Estimates of adult survival rate for three colonies of Sooty Shearwater (Puffinus griseus) in New Zealand
Clucas, Rosmary; Fletcher, David; Moller, Henrik
The Sooty Shearwater (Puffinus griseus), also known in New Zealand as tītī or muttonbird, is an abundant, long-lived, trans-equatorial migrant that breeds in colonies in the southern hemisphere during the austral summer and migrates to and forages in the North Pacific Ocean during the boreal summer. That populations of Sooty Shearwaters have been declining has been indicated by falling oceanic counts, and reduced burrow density and declining rates of chick harvest of Rakiura Māori muttonbirders. Accurate estimation of adult survival rate of Sooty Shearwaters is vital if we wish to use a demographic model to help understand the decline and manage the population. Mark–recapture studies were carried out at three breeding colonies: Taiaroa Head, Whenua Hou and The Snares, all in southern New Zealand. Analysis of the data generally involved the use of models in which both transience and trap-dependence were allowed for. In addition, birds were split into two groups, according to whether they had been caught on the surface or under an inspection hatch that was placed over a breeding chamber. Our estimates of the level of transience suggest that a large portion of the population at each colony is composed of juvenile and pre-breeding birds. Model-averaged estimates of the survival rate for resident birds were 0.917 (95% C.I.: 0.860–0.973) at Taiaroa Head, 0.966 (0.933–0.997) at Whenua Hou, and 0.961 (0.706–0.996) at The Snares. A combined estimate for The Snares and Whenua Hou is 0.952 (0.896–0.979). Our estimates are higher than earlier estimates of survival for Sooty Shearwaters and congeners, presumably because transience has been more adequately accounted for than in earlier mark–recapture models.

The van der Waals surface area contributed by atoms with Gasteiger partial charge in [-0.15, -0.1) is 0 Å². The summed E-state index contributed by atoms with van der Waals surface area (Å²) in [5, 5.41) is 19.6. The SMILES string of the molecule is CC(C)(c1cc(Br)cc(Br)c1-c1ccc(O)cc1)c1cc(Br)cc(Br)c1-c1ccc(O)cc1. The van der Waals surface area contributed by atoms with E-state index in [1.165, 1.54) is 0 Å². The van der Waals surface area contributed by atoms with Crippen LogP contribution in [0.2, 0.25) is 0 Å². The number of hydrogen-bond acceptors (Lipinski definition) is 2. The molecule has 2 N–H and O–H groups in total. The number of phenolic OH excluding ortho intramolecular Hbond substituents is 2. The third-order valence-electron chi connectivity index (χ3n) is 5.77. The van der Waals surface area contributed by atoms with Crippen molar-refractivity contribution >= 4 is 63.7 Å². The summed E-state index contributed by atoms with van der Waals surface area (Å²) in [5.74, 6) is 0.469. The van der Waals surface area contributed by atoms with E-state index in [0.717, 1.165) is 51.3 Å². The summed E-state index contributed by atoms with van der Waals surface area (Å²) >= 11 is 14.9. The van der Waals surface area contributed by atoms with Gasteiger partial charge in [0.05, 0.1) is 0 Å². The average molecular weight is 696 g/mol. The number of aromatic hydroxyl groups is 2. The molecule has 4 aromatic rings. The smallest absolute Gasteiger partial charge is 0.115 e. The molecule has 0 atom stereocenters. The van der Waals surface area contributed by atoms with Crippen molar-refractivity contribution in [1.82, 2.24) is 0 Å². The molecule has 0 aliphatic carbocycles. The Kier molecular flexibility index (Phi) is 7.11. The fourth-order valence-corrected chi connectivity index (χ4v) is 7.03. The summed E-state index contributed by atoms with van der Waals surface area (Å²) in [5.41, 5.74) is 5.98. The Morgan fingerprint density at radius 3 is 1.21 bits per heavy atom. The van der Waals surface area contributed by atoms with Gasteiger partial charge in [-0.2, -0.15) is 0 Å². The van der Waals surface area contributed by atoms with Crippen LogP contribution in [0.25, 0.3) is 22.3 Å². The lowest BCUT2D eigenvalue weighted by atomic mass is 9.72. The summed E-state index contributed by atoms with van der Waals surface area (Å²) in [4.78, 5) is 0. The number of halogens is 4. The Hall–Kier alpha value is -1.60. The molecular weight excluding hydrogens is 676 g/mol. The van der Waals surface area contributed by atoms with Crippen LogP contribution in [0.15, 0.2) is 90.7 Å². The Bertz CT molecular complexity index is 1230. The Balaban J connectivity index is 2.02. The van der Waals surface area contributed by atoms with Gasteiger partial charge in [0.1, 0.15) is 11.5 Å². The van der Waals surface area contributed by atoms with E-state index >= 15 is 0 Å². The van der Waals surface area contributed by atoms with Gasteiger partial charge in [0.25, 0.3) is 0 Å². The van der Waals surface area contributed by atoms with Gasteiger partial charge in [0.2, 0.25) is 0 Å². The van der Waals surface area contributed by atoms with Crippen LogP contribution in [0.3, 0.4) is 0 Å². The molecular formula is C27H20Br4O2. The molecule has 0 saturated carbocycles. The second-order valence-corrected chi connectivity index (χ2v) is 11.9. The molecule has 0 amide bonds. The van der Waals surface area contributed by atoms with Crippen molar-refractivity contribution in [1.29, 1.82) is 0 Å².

Rights Statement: © Royal Australasian Ornithologists Union 2008
Keywords: Mark–recapture modelling; Procellariiformes; tītī; transience
Research Type: Journal Article